Georgianne Nienaber writes about the ineffectiveness (among other adjectives) of the assistance programs to Haiti following the 2010 earthquake. She highlights the views of Regine Barjon—of BioTek Haiti SA and the Haitian-American Chamber of Commerce of Florida—and her ideas for how Haiti can forge realistic plans for a sustainable future. Here are excerpts:
It has been three years since a devastating earthquake stopped clocks in Haiti at 4:53 PM. It seemed that Haiti was also stopped dead in her tracks, and for those who follow progress, or lack thereof in the tiny country, many questions remain about foreign aid that has translated into foreign control over Haiti’s destiny. [. . .]
The CEPR [Center for Economic and Policy Research (CEPR), “Breaking Open the Black Box: Increasing Aid Transparency and Accountability in Haiti] report notes that very few audits of USAID’s programs in Haiti since the earthquake have been completed, and those that are available present a “troubling picture of the manner in which U.S. relief and reconstruction efforts have been conducted so far.” Contractors have hired far fewer Haitians than promised, Haitian businesses were largely excluded, goals were not met, there was inadequate supervision of grantees, and USAID had not conducted internal financial reviews of contractors. Of the $1.15 billion in contracts and grants awarded, more than half went to the top 10 recipients of global USAID awards. Only 0.7 percent of USAID money went to Haitian businesses. [. . .] Last week in Miami, [Regine] Barjon as always was on target, determined, and full of positive ideas on how the Diaspora and Haitians can invest in themselves — if only the foreign influences and interests would just get out of the way. Barjon took the time to answer a battery of questions. Her answers are worth consideration.
How do you view the change in leadership at State now that John Kerry is at the helm? The Haitian Diaspora is gratified that the Obama administration and Secretary Kerry have continued the open dialogue so imperative to the formulation of U.S. policies for Haiti. But more importantly, this dialogue is vital and opportune simply because no more can we allow others to define us through their own lenses. It is imperative that as Haitians and Haitian-Americans we define ourselves — and that we own it!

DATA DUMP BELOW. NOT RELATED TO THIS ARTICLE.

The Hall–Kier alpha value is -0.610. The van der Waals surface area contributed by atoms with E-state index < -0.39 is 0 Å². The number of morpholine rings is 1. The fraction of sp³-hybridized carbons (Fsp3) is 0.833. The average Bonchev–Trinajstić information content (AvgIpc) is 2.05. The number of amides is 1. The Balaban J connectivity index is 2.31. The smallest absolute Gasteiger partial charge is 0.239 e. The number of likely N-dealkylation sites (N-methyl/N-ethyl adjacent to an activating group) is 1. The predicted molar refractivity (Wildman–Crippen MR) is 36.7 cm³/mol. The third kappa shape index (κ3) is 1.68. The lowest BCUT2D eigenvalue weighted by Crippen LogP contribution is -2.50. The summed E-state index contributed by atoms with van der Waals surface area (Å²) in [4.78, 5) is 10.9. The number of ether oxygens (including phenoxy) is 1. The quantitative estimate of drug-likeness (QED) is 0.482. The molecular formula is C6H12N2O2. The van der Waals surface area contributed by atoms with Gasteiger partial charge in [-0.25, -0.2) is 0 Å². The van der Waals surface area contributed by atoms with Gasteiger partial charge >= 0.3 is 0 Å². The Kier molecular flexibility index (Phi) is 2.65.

So, How does Haiti “own” her future? The challenge is to implement policies and to fund programs and projects with direct and favorable impact on Haiti’s economy — projects which benefit the most people by taking into account Haiti’s existing assets. U.S. policies for Haiti must be adopted with this in mind.
The poor results of past policies have proven to be a total waste of U.S. taxpayers’ money through the financing of NGOs. Quite simply, if something does not work, we should not keep throwing good money at it. The U.S. government must actively look towards building a viable Haitian private sector that can contribute to the creation of jobs, and effective public/private partnerships with the Haitian State to better link and match infrastructure projects to production. In addition, judicial reform is also necessary to ensure a successful investment climate.
What about the controversial US/South Korean Carocal Project? Haiti Grassroots Watch warns that the industrial park project, built with over 200 million dollars in U.S. financing, will not only endanger the eco-system, but create sweatshop labor conditions. The Korean apparel manufacturer Sae-A is the anchor tenant. Though the U.S. has opted to bypass Haiti’s breadbaskets in favor of tackling the Caracol Project, the U.S. should continue to fund programs of similar scale as that project in the agricultural and agro-industrial sectors. Large-scale agriculture and agro-industrial programs and projects would have an even greater impact in reaching more people than Caracol because agriculture, in spite of its marginalization and nearly no public support over the past 50 years, still represents 25 percent of GDP and employs 66 percent of the Haitian population. There is ample room for growth in this sector, and it would ensure food security for the 58 percent of Haiti’s people who are currently food insecure.
Greater focus and attention needs to be placed on sourcing, accessibility, and affordability of food that will allow local food producers to compete with the saturation of imported products.
So how do you address the obvious trade imbalances that are exacerbated by foreign aid? The Martelly government has a stated goal of reducing Haiti’s food imports by 25 percent over the next four years. This can only happen with the adoption and implementation of large-scale agro-industrial projects that have the capacity to work directly and indirectly with the thousands of small farms and farm associations. The example can be given with Haiti’s two sugar mills: one, the Citadelle des Cayes, which is currently completely moth-balled, and the other, the Darbonne Sugar Mill, which is operating at less than half its capacity.
The Darbonne Sugar Mill (Barjon’s project) at full operational capacity would increase jobs from the current 1,300 (direct and indirect) full and seasonal jobs to over 10,000 full-time direct and indirect positions. In addition, studies undertaken by BioTek Haiti SA, (Barjon’s business) have found that the mill can produce a minimum of 15 Megawatts of electricity year-round from sugar cane bagasse and other indigenous crops. The study also found that the mill can be a source of feedstock for multiple second-generation industrial applications, such as the production of biofuels (butanol and ethanol), particle boards, and bio-fertilizer. [. . .]
For full article, see http://www.huffingtonpost.com/georgianne-nienaber/progress-in-haiti_b_3138597.html